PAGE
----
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Gen Next and the Black Dot!

how will the young vote?

Our picturesque little state has just two Lok Sabha seats for its 10.43 lakh (5.20 lakh male and 5.23 lakh female) voters, who cast their votes for a candidate of their choice on April 12. Of these, 24,000 young voters will be exercising their franchise for the very first time. Journalist Gary Azavedo met up with a number of these young voters to find out what’s going on inside their hearts and minds. Here is his report.

Never mind the shocking stories of corruption, alarming hate speeches, tainted leaders and incidents of communalism. Surprisingly, cynicism does not appear to have dampened the will to vote on the part of Goa’s young, and most are expecting a decent turnout among the Gen Next.

“Of course, yes, voting is a constitutional right given to each individual of our country and being a law student and a vigilant citizen of this country, I will go to cast my vote and I think every citizen should come forward to cast their votes,”  said 23-year-old Aditya Naik of Margao.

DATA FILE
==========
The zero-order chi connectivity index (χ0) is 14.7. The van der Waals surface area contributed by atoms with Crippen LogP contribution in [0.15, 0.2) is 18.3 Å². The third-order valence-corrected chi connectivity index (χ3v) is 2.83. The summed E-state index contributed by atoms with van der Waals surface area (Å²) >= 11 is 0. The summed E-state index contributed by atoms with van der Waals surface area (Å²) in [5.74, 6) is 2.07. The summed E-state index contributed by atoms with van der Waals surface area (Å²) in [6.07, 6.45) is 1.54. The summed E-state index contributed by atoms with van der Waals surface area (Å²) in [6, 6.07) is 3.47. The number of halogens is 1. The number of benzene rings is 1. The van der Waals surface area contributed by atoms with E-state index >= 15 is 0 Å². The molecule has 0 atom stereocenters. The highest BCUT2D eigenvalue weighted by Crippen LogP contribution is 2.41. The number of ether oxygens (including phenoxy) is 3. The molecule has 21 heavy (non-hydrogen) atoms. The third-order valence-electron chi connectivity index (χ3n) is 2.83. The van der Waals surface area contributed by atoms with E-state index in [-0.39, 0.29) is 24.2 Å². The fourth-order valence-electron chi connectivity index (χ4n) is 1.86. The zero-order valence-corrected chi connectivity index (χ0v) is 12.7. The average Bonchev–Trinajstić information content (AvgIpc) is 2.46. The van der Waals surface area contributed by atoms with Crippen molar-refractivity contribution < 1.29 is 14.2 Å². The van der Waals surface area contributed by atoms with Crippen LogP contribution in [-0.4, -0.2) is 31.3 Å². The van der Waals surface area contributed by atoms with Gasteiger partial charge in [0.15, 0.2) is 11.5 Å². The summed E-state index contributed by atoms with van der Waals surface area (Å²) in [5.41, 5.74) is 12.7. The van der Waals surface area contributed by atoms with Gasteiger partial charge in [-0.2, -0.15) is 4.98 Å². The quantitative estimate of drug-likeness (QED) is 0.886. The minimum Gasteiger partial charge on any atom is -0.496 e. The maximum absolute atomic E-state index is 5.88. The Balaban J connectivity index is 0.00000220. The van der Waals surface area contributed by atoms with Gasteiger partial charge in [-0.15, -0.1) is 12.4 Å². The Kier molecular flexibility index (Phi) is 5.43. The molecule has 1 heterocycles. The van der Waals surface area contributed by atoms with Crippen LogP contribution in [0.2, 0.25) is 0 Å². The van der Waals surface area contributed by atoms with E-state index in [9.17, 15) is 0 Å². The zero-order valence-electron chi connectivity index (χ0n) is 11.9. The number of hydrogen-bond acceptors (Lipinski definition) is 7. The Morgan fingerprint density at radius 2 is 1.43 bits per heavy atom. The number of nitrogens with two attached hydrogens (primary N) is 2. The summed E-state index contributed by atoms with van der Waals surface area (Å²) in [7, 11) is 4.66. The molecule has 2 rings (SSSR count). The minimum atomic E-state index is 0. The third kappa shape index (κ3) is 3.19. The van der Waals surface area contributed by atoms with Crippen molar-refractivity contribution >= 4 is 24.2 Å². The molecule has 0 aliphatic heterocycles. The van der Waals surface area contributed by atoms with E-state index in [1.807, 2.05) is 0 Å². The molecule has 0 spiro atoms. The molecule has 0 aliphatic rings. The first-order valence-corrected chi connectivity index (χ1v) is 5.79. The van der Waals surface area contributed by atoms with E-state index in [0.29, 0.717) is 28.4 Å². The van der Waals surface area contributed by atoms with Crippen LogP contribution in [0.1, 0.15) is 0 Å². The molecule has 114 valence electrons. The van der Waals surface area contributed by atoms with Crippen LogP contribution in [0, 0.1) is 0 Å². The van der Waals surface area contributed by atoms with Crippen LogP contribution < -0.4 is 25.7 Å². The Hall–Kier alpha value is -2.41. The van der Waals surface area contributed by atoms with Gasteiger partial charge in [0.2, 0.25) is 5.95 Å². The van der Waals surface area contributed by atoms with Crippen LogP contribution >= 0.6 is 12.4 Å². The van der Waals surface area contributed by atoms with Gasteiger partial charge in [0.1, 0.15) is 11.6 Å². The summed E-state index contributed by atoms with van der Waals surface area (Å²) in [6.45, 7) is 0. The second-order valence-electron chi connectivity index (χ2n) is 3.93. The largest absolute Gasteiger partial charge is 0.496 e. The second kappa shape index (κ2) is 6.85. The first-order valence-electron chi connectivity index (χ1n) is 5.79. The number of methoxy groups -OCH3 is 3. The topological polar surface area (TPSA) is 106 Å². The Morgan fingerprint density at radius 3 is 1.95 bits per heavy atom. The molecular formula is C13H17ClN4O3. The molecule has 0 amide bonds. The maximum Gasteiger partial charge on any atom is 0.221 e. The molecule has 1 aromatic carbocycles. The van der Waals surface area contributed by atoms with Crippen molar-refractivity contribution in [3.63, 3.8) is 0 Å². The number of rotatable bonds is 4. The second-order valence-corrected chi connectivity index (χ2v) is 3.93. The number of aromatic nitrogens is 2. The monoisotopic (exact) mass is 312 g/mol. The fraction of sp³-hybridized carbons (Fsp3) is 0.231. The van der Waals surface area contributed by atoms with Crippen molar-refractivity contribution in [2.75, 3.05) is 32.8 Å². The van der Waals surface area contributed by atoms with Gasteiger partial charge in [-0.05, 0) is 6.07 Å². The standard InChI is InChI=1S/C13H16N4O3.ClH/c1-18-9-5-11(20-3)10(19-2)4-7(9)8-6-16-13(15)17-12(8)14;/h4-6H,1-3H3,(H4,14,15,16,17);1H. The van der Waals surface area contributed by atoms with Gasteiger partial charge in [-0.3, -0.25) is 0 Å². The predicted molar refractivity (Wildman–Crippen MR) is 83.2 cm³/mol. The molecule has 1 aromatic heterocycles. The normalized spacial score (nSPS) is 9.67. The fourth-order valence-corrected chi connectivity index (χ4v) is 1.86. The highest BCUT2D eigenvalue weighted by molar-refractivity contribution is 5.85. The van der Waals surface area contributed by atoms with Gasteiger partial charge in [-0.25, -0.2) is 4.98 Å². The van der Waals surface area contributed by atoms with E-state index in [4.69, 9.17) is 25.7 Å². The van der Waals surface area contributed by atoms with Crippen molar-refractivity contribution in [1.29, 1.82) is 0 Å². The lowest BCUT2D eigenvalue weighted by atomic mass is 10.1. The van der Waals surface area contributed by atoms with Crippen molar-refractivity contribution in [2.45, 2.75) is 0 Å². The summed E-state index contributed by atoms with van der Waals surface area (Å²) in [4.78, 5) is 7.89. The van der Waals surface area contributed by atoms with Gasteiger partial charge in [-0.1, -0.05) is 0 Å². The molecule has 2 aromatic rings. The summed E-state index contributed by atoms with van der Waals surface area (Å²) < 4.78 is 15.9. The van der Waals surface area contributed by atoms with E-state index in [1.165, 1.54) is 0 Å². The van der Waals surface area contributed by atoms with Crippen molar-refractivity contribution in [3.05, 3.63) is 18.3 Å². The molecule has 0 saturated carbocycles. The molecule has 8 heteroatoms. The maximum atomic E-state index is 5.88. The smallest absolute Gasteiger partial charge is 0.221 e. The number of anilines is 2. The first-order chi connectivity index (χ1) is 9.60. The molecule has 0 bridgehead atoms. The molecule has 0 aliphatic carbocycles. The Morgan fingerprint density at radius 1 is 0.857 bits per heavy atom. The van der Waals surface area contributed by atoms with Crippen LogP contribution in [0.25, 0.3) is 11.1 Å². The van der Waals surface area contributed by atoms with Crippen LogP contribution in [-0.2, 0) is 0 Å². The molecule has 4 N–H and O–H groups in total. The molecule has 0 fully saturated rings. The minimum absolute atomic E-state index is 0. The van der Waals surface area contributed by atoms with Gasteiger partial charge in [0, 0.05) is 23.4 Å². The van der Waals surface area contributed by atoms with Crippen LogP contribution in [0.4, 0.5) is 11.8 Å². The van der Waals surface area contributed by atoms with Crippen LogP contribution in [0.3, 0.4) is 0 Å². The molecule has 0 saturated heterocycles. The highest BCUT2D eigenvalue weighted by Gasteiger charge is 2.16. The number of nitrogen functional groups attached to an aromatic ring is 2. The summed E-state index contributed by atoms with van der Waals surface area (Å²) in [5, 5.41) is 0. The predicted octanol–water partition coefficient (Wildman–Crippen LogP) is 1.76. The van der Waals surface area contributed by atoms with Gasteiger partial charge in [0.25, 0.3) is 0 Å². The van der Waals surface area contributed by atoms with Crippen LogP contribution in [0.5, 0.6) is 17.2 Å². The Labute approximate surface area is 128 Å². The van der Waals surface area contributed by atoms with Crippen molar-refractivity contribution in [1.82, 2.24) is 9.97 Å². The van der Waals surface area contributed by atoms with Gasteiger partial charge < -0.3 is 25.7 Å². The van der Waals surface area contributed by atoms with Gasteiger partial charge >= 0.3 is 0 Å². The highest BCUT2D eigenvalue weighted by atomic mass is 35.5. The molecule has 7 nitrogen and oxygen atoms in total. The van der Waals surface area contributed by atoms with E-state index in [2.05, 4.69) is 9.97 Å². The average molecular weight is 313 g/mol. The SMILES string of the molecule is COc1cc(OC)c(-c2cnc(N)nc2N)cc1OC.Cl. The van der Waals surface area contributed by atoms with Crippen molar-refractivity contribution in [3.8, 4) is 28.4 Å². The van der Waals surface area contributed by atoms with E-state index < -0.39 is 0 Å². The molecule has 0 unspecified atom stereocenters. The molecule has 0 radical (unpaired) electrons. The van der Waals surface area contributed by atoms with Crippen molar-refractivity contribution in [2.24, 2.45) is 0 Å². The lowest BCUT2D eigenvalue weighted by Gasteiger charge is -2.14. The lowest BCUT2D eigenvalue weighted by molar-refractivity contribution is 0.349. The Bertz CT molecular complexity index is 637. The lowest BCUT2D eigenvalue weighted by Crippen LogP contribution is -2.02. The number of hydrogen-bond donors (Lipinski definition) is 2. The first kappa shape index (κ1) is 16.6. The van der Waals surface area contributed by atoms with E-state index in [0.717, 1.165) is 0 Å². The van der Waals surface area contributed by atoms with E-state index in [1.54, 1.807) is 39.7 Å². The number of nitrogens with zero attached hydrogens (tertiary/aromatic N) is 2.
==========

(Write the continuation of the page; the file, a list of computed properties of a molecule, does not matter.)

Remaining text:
Adds Shreya Shetty, who  has just turned 18, the legal age to vote, “Yes, I will vote on April 12 as I am very excited.”

And this from Mohammad Muzawar, a 24-year-old student of the Adarsha Institute,  “I always wanted to vote and use my power of voting as voting does make a difference because we need responsible candidates for the nation.” Nodding their heads in agreement are Anguri Pednekar, Prasad Naik and Melisha Fernandes.